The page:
Cilka’s Journey – Heather Morris

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This is the most amazing story. If you have issues with the Holocaust then I suggest you don’t read it. Morris doesn’t pull many punches with her descriptions.

I’ve always heard that life in Siberia for a prisoner was absolutely dreadful. What with the weather and the brutality. I’ve read a little about them from Alexander Solzhenitsyn, but I wanted to read more. And more is what I got from this book.

Cilka was a young girl of 16 when she entered Auschwitz-Birkenau Concentration Camp. She survived because she was young and pretty, she was protected by the Commandant at Birkenau who used her at his will. When she was released she was 19. She’d done her best to save some ladies from beatings or the predations of the men, but wasn’t in a position to save their lives. While doing so had made herself look as if she was collaborating with the Nazis. The Russians sent her to a prison camp in Siberia known as Vorkuta for fifteen years.

This book takes us back and forth between Birkenau and the Vorkuta Gulag where she was placed after she was liberated from Birkenau. Cilka’s Journey shows us the reality behind the woman. It’s not entirely her life story, some of it has been made up, some of the people are several people put into one. But this book gives us a really good idea of how Cilka might have survived. It helps the reader to understand why some people came through the Holocaust, through concentration camps and stopped talking about the past.

I have grown up always knowing Holocaust survivors. People who escaped Europe in time, people who were hidden in Catholic families as children, people who went through one or more concentration camps and saw more horror than you feel you can survive. Each person had their own method of coping with it. Some of them have spoken about it at length and continue to do so despite being over 90. Other people didn’t speak about it for decades, they came to Melbourne, Australia and just started living a new life, they tried to ignore the horrors they’ve been through.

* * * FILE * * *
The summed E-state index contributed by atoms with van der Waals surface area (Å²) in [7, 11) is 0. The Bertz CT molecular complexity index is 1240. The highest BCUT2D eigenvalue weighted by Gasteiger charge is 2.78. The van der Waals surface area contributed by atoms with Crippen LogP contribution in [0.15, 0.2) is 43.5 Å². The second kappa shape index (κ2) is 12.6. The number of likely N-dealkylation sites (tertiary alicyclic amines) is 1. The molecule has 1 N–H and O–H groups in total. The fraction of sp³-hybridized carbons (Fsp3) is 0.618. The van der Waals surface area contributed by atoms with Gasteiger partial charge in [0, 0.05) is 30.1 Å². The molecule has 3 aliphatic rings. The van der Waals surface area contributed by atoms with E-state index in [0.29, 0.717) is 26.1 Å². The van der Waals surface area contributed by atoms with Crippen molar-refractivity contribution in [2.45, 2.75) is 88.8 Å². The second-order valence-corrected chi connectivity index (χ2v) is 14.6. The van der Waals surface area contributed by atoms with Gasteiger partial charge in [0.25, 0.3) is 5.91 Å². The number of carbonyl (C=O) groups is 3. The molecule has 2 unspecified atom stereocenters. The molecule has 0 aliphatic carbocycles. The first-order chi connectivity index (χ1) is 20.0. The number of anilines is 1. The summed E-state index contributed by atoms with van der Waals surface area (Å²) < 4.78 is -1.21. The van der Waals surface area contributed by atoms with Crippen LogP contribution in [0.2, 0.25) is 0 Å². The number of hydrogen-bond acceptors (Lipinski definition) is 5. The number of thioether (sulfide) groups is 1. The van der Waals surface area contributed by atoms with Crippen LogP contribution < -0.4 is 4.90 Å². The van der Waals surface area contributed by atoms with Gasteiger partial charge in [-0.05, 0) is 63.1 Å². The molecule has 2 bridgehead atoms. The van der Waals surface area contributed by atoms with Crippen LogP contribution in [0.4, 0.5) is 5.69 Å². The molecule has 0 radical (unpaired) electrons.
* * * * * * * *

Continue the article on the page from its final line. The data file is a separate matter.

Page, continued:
This behaviour is typical of every war. I’ve spoken to many people who have said their parent or grandparent never spoke about the horrors they went through in WWI. It was only when researching for their parent’s or grandparent’s very significant birthday or their eulogy that they would find how much terror they had experienced. Many people returned from WWI, WWII, the Vietnam War, the Korean War or any of the more modern wars shell shocked and not able, or willing, to speak of what they’d seen and experienced. The families had no idea how to deal with them.

Through Cilka’s life in Vorkuta we see how she doesn’t speak about what happened in Birkenau. We see how the fact that she looked as if she was a Nazi collaborator might get her in trouble in one of the worst places on Earth. We also see what life was really like there. How cold it was, how hard the work was, how little the authorities cared about the people in their charge. It really felt as if people were sent there to do hard, physical labour until they died. They were not really meant to come back to civilisation.

Because Cilka has facility with languages and because she learns really quickly she is brought into the hospital to help the medical staff and to train as a nurse. She doesn’t want to stand out from the ladies in her hut and so she almost doesn’t take on the job. When she does it’s with the idea in mind that she can bring things back to her hut to help make their lives a little more comfortable. She brings back food the patients don’t eat. She brings back used bandages, once washed and boiled they can be used for anything useful, including wrapping around feet to provide a little more warmth. Some of these cleaned bandages were disassembled and used to make lace to make things look a little more feminine.

The detail in this book is sometimes enough to help me understand what life in the gulag would have been like, sometimes it is not. I would have liked more details about the tools the workers used. A little external reading shows me the workers were given picks to break up the frozen ground, this isn’t in the book. Why isn’t it in the book? Because Cilka did very little work outside the hospital until she ended up on ambulance detail.

Yes, there are issues with this book. There are issues with every book. Unfortunately, I can’t tell you what those are as I don’t know enough about Siberia and gulags. I can tell you it is sometimes safe to say nothing, sometimes wiser to say nothing, and that’s what I’m doing now – using a whole paragraph to say nothing.

Anyway, enough words from me. Here is the book should you wish to buy it.

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